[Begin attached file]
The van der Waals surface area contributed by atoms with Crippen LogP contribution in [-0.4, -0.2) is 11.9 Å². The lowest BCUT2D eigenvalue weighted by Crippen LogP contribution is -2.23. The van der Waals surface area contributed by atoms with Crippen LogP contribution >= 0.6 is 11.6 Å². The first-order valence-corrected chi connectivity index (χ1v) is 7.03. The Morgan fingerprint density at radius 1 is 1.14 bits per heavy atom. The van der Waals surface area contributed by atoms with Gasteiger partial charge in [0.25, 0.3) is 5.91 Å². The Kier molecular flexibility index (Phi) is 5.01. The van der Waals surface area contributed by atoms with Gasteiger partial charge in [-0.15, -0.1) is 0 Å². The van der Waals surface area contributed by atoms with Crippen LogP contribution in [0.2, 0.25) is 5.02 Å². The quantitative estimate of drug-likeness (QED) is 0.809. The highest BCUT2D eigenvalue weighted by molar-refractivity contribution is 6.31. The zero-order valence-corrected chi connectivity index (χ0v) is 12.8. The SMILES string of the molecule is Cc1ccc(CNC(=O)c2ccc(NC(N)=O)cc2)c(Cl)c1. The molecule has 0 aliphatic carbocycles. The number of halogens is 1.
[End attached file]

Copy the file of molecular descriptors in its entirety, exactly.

The van der Waals surface area contributed by atoms with Crippen LogP contribution in [-0.4, -0.2) is 11.9 Å². The lowest BCUT2D eigenvalue weighted by Crippen LogP contribution is -2.23. The van der Waals surface area contributed by atoms with Crippen LogP contribution >= 0.6 is 11.6 Å². The first-order valence-corrected chi connectivity index (χ1v) is 7.03. The Morgan fingerprint density at radius 1 is 1.14 bits per heavy atom. The van der Waals surface area contributed by atoms with Gasteiger partial charge in [0.25, 0.3) is 5.91 Å². The Kier molecular flexibility index (Phi) is 5.01. The van der Waals surface area contributed by atoms with Gasteiger partial charge in [-0.15, -0.1) is 0 Å². The van der Waals surface area contributed by atoms with Crippen LogP contribution in [0.2, 0.25) is 5.02 Å². The quantitative estimate of drug-likeness (QED) is 0.809. The highest BCUT2D eigenvalue weighted by molar-refractivity contribution is 6.31. The zero-order valence-corrected chi connectivity index (χ0v) is 12.8. The SMILES string of the molecule is Cc1ccc(CNC(=O)c2ccc(NC(N)=O)cc2)c(Cl)c1. The molecule has 0 aliphatic carbocycles. The number of halogens is 1.